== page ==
First Home Buyers: What the 2017 Budget means to you

First Home Buyers: What the 2017 Budget means to you

The 2017 Budget delivered by the Government overnight plans to tackle housing affordability for first home buyers.

First Home Buyers, without the buying

According to some statistics, the average time taken to save for a deposit in Sydney is around eight years while in Melbourne it’s six years.

Some people blame foreign buyers when in reality they make up bugger-all of the market.

Others blame negative gearing, which is only an issue if you don’t understand how it works. Of course, there are financial stability concerns around too much negative gearing in the economy but, chances are, most of our parliamentarians are negative gearing properties, so even if the economic proverbial hits the fan we are unlikely to see any real change.

Other people blame record-low interest rates for high property prices, which is probably the number-one reason for high house prices.

Then, there are the avocados…

Mmmm, delicious.

Urban density, more people wanting to live close to the city, is another reason for high house prices. What do you mean, lower my expectations?

Population growth, which currently stands around 1.5%, is a massive challenge.

Together, these issues mean that we have fewer houses for more people. And interest rates have only made it easier for people to take on more debt and push up house prices.

What doesn’t help first home buyers

State Government grants for first home buyers are an absolute disaster, especially when prices are high. 

You see, immediately after a Government announces a grant, house prices rise to reflect the ‘free money’ available. But not only do grants make it harder for you to buy a house — it makes it even harder for next year’s first home buyers.

Using all of our superannuation to buy a house is also a poor choice. There are many genuine reasons why superannuation is separate from personal investments.

Rant over, what’s changed in the 2017 Budget?

To combat this political issue, the 2017 Budget paved a sensible middle-ground for first home buyers like you and me.

Under the old rules, we — just like our parents — would save money in a bank account for a year or two until we had enough cash to ask the bank if they wanted to become partners in our Australian dream.

As part of that process, we would pay tax on our salary, as well as a tax on the bank interest. Essentially, we would be taxed on our wage and on the interest received from the term deposit or savings account while we saved up. This would be done at our marginal tax rates. 

However, as part of the 2017 Budget, first home buyers can make voluntary contributions to Superannuation, which can then be withdrawn for a first house deposit.

How does it work?

Ordinarily, we pay income tax when we receive our income. However, under the new rules, we can contribute straight to super from our employer as part of a salary sacrificing arrangement. That means, the money the employer sends to super (on your behalf) is taxed at 15% (the Super rate) and NOT at your marginal tax rate. That’s a saving.

Note: Self-employed folks can also make voluntary concessional contributions to superannuation.

These contributions are in addition to the regular superannuation guarantee contributions, which are paid quarterly by your employer. These cannot be withdrawn until later in life.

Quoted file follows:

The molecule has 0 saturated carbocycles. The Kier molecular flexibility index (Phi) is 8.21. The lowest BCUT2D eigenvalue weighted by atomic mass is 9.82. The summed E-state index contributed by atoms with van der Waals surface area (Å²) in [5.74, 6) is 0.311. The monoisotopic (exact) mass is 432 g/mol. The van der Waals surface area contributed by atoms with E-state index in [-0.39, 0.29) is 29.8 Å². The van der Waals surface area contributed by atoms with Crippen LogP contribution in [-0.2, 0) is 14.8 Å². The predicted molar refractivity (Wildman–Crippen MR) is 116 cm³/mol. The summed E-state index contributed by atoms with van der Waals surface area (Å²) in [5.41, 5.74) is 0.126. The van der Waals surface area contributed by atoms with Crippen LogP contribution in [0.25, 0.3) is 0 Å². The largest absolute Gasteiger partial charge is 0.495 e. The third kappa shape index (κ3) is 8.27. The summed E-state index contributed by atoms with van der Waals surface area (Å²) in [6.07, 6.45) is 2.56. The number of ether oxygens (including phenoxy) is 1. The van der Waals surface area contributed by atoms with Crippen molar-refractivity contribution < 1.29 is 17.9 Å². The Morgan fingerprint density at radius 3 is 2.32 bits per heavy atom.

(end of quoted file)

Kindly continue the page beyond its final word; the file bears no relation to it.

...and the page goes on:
The superannuation fund will keep a record of the assets you voluntarily contribute, along with any earnings. And because the earnings are inside superannuation, they will be taxed at 15% — not your marginal rate.

Important point: When these separate contributions are withdrawn from superannuation, you will be taxed again at your marginal tax rate. However, the Budget scheme is introducing a tax rate reduction of 30%.

For example, if you put $10,000 into super for the next two years ($20,000 in total), as part of a salary sacrifice arrangement with your employer, your money will be taxed at 15%. So, your super fund account would show contributions of $8,500 per year.

Any gains would be taxed at 15%.

Then, when you decide to put down a deposit on a house you will be taxed at your marginal rate (e.g. 37%) minus the 30% reduction (for a tax rate of 7%).

It might not sound like much of a benefit, but it will help those of us that are willing to keep an eye on our budgets.

Depending on how much you put into super and your tax rate, the benefits could be upwards of $6,000 in tax savings.

Things to know

  • An individual can contribute a maximum of $15,000 in a financial year, and $30,000 in total
  • The rates for couples double (e.g. $30,000 and $60,000, respectively)
  • The new system applies from 1 July 2017 and withdrawals cannot be made until 1 July 2018

Foolish Takeaway

As a first home buyer, I can appreciate why many of us complain about buying a house. But please remember that there is no rush to buy a house. Sure, you may value the security, but there are plenty of other investments you can make to grow your wealth while you wait for more compelling prices.

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Motley Fool Contributor Owen Raszkiewicz does not have a financial interest in any company mentioned. Owen welcomes and encourages your feedback. You can follow him on Twitter @OwenRask.

The Motley Fool Australia has no position in any of the stocks mentioned. We Fools may not all hold the same opinions, but we all believe that considering a diverse range of insights makes us better investors. The Motley Fool has a disclosure policy. This article contains general investment advice only (under AFSL 400691). Authorised by Bruce Jackson.

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